The idle so-called Boxwood plant, which was never part of the post-bankruptcy GM, will be used to build as many as 100,000 hybrids annually.

"This is a major step toward establishing America as a leader of advanced vehicle technology," Henrik Fisker, the company's chief executive officer, told more than 1,000 people gathered at the plant for the announcement. "We can lead the world again in car manufacturing."

Union Shop

Fisker has committed to making the plant "a union shop, so we are expecting union wages," said Kerry Kryspin, a trustee of UAW Local 435, which represents workers at the facility. The average autoworker made about $28 per hour at the plant before it closed last year, he said.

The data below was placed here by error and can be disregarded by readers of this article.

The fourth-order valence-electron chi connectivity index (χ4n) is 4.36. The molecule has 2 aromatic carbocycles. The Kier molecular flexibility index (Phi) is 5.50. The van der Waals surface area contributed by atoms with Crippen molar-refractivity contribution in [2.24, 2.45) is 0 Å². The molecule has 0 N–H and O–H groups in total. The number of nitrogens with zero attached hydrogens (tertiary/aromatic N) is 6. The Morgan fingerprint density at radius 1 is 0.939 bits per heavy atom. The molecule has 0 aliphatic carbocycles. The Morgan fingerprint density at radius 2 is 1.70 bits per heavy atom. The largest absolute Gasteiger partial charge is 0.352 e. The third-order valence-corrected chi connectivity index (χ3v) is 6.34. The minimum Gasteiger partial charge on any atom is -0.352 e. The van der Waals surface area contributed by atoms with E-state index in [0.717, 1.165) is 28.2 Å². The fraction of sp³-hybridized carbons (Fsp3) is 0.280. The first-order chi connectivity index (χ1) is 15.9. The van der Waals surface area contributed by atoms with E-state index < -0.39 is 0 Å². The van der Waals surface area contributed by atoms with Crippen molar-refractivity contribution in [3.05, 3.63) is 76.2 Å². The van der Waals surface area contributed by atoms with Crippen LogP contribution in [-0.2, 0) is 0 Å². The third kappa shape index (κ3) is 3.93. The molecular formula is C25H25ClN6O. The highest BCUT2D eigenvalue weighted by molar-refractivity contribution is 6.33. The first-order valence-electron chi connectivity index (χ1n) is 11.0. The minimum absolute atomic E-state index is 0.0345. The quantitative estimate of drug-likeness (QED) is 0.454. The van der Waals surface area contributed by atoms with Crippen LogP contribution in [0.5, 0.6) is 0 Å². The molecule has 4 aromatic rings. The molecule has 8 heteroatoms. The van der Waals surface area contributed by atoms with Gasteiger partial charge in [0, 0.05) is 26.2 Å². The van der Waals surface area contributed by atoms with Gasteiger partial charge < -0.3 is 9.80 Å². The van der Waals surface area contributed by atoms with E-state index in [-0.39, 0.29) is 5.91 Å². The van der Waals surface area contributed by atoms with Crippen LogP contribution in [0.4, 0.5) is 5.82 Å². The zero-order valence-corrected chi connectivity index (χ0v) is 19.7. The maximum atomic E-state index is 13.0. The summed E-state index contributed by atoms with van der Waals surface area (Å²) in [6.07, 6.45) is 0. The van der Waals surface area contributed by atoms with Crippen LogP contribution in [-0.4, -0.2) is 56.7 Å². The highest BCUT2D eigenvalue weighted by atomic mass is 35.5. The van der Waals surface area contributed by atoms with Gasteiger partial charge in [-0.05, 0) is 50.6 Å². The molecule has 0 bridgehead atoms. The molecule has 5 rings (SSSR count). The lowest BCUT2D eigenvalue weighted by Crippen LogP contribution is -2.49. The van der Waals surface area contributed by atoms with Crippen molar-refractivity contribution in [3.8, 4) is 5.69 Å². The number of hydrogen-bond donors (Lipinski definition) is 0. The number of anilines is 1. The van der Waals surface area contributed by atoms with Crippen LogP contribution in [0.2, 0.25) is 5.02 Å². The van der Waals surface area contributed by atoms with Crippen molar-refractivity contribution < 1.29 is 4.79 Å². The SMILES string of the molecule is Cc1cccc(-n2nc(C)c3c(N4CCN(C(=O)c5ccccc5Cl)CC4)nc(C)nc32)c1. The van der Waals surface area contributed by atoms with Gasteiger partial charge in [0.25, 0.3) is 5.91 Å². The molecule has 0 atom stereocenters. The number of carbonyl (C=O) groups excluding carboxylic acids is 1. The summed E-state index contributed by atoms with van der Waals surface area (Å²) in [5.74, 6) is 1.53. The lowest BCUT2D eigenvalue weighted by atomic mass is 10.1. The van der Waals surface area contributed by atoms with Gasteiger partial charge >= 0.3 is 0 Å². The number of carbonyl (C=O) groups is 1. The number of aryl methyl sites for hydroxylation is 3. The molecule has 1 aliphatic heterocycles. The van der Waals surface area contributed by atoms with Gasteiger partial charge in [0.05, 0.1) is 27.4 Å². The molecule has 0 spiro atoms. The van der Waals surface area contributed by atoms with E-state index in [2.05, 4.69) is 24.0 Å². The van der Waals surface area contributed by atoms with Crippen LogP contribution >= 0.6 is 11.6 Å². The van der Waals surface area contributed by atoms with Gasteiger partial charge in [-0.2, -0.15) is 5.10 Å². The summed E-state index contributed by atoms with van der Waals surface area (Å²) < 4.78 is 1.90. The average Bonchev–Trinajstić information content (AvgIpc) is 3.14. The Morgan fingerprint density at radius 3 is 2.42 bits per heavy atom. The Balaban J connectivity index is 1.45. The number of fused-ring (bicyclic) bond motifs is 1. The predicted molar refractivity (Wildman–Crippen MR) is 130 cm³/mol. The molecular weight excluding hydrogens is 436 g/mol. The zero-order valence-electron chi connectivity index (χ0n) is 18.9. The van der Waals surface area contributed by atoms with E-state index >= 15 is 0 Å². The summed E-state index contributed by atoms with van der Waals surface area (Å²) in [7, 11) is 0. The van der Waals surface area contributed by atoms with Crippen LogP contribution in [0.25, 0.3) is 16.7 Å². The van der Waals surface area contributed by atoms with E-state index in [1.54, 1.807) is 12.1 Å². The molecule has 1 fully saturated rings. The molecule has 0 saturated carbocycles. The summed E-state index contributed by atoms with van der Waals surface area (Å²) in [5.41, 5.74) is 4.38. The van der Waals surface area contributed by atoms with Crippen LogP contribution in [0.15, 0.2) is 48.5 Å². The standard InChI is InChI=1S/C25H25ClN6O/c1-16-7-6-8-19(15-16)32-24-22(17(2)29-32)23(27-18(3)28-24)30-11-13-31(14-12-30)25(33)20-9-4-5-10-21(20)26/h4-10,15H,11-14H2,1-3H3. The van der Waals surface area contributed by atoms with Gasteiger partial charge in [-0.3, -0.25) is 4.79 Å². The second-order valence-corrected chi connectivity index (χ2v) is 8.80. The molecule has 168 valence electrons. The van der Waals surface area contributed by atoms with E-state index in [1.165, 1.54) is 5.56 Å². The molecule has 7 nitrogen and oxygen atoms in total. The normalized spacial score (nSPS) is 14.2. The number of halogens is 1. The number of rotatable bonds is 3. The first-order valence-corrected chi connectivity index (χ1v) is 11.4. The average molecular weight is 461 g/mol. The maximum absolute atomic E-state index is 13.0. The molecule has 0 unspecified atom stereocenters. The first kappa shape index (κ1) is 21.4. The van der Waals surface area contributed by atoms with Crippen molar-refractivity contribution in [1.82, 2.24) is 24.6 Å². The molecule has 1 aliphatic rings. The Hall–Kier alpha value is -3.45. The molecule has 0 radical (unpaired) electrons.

Automakers worldwide will introduce 42 plug-in and electric models from 2009 to 2012, according to an estimate from PricewaterhouseCoopers. The autos include new entrants from Ford and Detroit-based GM, which championed full-size pickups and sport-utility vehicles in the 1990s.

Nissan is making the biggest electric-vehicle commitment. It is targeting its $1.6 billion government loan to build as many as 150,000 battery-powered Leaf hatchbacks annually and produce lithium-ion battery packs in Smyrna, Tennessee.

"We think that we are the only full-line maker that's offering an electric vehicle as a mass-market vehicle," said Fred Standish, a spokesman for its U.S. unit. "We don't issue sales forecasts. We don't know where this market will be."

Tesla, Too

Ford, whose approval for $5.9 billion in federal aid makes it the largest such recipient, plans an electric version of its Transit van next year, an all-electric Focus sedan in 2011 and a plug-in hybrid in 2012. Some of the money for Dearborn, Michigan-based Ford is going to improved gasoline engines.